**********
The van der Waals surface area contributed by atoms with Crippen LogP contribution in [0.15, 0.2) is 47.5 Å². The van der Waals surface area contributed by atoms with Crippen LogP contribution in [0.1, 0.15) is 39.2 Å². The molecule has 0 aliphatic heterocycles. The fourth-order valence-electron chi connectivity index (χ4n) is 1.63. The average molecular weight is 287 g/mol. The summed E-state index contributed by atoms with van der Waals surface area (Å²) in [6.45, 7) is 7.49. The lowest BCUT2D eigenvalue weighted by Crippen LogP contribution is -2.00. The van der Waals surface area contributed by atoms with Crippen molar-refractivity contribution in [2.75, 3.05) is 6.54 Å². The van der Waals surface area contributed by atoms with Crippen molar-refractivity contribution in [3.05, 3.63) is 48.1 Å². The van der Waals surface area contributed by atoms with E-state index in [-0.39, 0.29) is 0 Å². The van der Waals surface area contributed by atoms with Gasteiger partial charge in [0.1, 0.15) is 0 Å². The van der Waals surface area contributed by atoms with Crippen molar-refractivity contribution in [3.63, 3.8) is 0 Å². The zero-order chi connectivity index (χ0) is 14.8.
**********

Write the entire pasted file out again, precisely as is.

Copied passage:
The van der Waals surface area contributed by atoms with Crippen LogP contribution in [0.15, 0.2) is 47.5 Å². The van der Waals surface area contributed by atoms with Crippen LogP contribution in [0.1, 0.15) is 39.2 Å². The molecule has 0 aliphatic heterocycles. The fourth-order valence-electron chi connectivity index (χ4n) is 1.63. The average molecular weight is 287 g/mol. The summed E-state index contributed by atoms with van der Waals surface area (Å²) in [6.45, 7) is 7.49. The lowest BCUT2D eigenvalue weighted by Crippen LogP contribution is -2.00. The van der Waals surface area contributed by atoms with Crippen molar-refractivity contribution in [2.75, 3.05) is 6.54 Å². The van der Waals surface area contributed by atoms with Crippen molar-refractivity contribution in [3.05, 3.63) is 48.1 Å². The van der Waals surface area contributed by atoms with E-state index in [-0.39, 0.29) is 0 Å². The van der Waals surface area contributed by atoms with Gasteiger partial charge in [0.1, 0.15) is 0 Å². The van der Waals surface area contributed by atoms with Crippen molar-refractivity contribution in [3.63, 3.8) is 0 Å². The zero-order chi connectivity index (χ0) is 14.8.